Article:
California Outdoors for the week of 3/7/2013

Carrie Wilson
California Department of Fish and Wildlife


Boat fishing limits

  Question: I heard this question asked on the radio last season while fishing for salmon in Monterey. The answers from mostly experienced and knowledgeable anglers were mixed. No one seemed to be certain. So here’s the situation: two anglers, both legally licensed, one rod trolling per angler, barbless hooks, one lure per line. The anglers take turns hooking up and fighting the fish. Soon they have three legal salmon on the boat. One angler has a limit, and the other angler needs one more and wants to catch his own. The question: Can the two anglers continue trolling with the two rods out?

  My reading of the ocean regs is yes, they can, because there is nothing in the regs saying the angler with a limit must stop fishing while the boat/anglers are not over limit. If the next one to hook a fish was to fill the boat limit, then the angler with the limit would not be able to even touch the rod. However, since catch and release fishing is not prohibited, both can continue to fish until the last fish is netted. Do you agree?

—Dave R.

  Answer: Yes, boat limits apply. Boat limit: When two or more persons that are licensed or otherwise authorized to sport fish in ocean waters off California or in the San Francisco Bay District … are angling for finfish aboard a vessel in these waters, fishing by all authorized persons aboard may continue until boat limits of finfish are taken and possessed aboard the vessel (California Code of Regulations (CCR) Title 14, section 27.60 (c)).


Becoming an instructor

  Question: How can I sign up to become a hunter education instructor?

  Answer: Applicants must meet the following requirements:

  —Be at least 18 years of age.

  —Successfully complete the hunter education course prior to submitting an application.

  —No felony convictions.

  —Completed a course of study prior to taking a supervised examination covering the basic topics of hunter education.

  The testing process to become a certified instructor takes about two hours and applicants must score a minimum of 80 percent. After passing the exam, the volunteer will take an oath and work with an experienced instructor before leading his or her own class.

  To retain current HEI certification, an instructor must teach one class per year and attend one conference. More information on the requirements can be found at, or speak with one of our wildlife officers at the upcoming Fred Hall Shows in either Long Beach or Del Mar.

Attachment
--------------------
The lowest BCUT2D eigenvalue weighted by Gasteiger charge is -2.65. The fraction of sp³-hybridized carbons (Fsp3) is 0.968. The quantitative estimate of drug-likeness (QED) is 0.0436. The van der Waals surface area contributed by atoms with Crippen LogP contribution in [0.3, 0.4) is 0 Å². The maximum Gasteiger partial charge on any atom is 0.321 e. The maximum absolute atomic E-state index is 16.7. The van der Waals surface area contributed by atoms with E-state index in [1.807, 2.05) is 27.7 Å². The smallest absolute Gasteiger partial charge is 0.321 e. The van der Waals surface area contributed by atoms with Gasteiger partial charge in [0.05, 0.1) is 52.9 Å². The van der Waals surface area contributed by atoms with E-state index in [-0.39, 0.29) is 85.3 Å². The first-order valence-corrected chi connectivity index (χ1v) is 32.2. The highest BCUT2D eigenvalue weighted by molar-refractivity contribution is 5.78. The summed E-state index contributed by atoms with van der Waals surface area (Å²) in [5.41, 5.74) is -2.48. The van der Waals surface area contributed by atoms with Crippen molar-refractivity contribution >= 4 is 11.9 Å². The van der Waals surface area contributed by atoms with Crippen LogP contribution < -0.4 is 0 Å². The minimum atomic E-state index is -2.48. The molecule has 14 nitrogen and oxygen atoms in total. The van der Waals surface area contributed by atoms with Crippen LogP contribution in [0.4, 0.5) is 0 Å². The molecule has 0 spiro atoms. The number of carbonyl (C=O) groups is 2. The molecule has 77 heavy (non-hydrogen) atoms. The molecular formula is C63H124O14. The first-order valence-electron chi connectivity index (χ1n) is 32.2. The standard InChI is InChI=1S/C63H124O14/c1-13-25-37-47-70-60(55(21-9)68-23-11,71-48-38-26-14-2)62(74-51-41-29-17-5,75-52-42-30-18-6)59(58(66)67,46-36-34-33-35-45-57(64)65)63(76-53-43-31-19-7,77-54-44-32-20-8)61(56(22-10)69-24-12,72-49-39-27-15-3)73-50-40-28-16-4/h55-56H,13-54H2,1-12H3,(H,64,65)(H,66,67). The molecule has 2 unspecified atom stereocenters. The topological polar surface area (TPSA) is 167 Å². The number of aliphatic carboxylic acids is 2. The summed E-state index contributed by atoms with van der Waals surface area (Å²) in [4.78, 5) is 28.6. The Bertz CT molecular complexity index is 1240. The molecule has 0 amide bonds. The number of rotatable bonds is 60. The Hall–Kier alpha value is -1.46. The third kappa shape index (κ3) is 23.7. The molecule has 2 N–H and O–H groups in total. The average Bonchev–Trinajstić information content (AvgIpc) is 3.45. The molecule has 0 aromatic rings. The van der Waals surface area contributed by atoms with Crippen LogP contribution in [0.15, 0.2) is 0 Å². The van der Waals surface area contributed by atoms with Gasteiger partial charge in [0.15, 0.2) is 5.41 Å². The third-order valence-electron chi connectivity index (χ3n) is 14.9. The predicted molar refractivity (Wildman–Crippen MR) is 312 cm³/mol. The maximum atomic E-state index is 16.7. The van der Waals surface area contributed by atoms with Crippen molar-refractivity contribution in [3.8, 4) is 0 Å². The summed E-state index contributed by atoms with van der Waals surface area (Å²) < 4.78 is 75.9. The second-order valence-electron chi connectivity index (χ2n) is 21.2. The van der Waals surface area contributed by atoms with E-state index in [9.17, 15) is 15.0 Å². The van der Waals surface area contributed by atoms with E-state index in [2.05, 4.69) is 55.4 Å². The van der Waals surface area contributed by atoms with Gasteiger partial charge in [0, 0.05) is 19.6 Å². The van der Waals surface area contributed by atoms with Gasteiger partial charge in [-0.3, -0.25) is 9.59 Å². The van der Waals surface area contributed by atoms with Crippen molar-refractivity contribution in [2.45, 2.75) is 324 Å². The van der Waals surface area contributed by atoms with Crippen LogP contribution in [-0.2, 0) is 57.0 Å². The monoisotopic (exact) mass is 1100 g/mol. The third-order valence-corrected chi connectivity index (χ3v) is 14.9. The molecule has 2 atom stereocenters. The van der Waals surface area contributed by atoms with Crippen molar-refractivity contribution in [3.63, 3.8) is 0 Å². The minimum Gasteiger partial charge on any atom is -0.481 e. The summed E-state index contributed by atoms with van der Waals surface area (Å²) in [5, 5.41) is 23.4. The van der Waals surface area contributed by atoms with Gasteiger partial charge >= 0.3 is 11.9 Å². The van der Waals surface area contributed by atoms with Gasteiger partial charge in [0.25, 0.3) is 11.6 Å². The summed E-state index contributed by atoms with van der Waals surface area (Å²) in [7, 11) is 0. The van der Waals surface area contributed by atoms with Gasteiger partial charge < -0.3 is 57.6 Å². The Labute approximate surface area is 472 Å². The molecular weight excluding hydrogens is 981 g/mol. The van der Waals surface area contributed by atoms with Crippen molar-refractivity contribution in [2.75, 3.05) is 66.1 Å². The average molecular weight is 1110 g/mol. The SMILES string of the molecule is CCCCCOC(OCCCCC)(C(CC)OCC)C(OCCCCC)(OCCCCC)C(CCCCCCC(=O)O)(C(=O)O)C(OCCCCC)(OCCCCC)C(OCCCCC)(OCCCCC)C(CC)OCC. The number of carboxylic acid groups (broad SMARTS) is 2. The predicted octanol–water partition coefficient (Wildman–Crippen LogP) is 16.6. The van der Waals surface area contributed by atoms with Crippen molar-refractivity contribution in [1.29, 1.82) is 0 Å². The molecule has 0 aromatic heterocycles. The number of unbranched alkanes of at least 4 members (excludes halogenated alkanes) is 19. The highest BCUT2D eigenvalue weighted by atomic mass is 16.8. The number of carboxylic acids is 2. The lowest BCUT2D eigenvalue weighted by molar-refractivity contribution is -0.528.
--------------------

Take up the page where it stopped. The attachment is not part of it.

Two types of lobster traps

  Question: If I am fishing with both flat and rigid types of hoop nets in one set, do I need to fill out two lines on my lobster report card (i.e., one line with a gear code for flat and one line for the non folding type)?

—Dixon C.

  Answer: Yes. According to California Department of Fish and Wildlife Environmental Scientist Travis Buck, instruction 2 on the lobster report card says “make a separate entry for each location fished and each type of gear used.” You’ll see under gear codes that flat hoop nets are gear No. 1 and rigid hoop nets are gear No. 2. So create separate lines for each type of net, and record the corresponding number of lobsters retained for each type of net. Thank you for paying attention to this detail!

  Also, hunters and anglers are now being offered the ability to report harvest data online at This means anglers will be able to enter their 2012 lobster report card data online beginning Jan. 1. Remember that report card information is due by Jan. 31. Thanks and good luck lobster fishing.


Importing black bear meat

  Question: Can I bring USDA processed black bear meat into California from Colorado and Nevada from USDA plants to sell here locally?

—Anshu P.

  Answer: No, California Fish and Game law prohibits the sale of the pieces or parts of any bear in California, and it makes no difference if the item was a bear that was killed in California or in another state and imported into the state (see Fish and Game Code, section 4758).


Carrie Wilson is a marine environmental scientist with the California Department of Fish and Wildlife. While she cannot personally answer everyone’s questions, she will select a few to answer each week in this column. Contact her at

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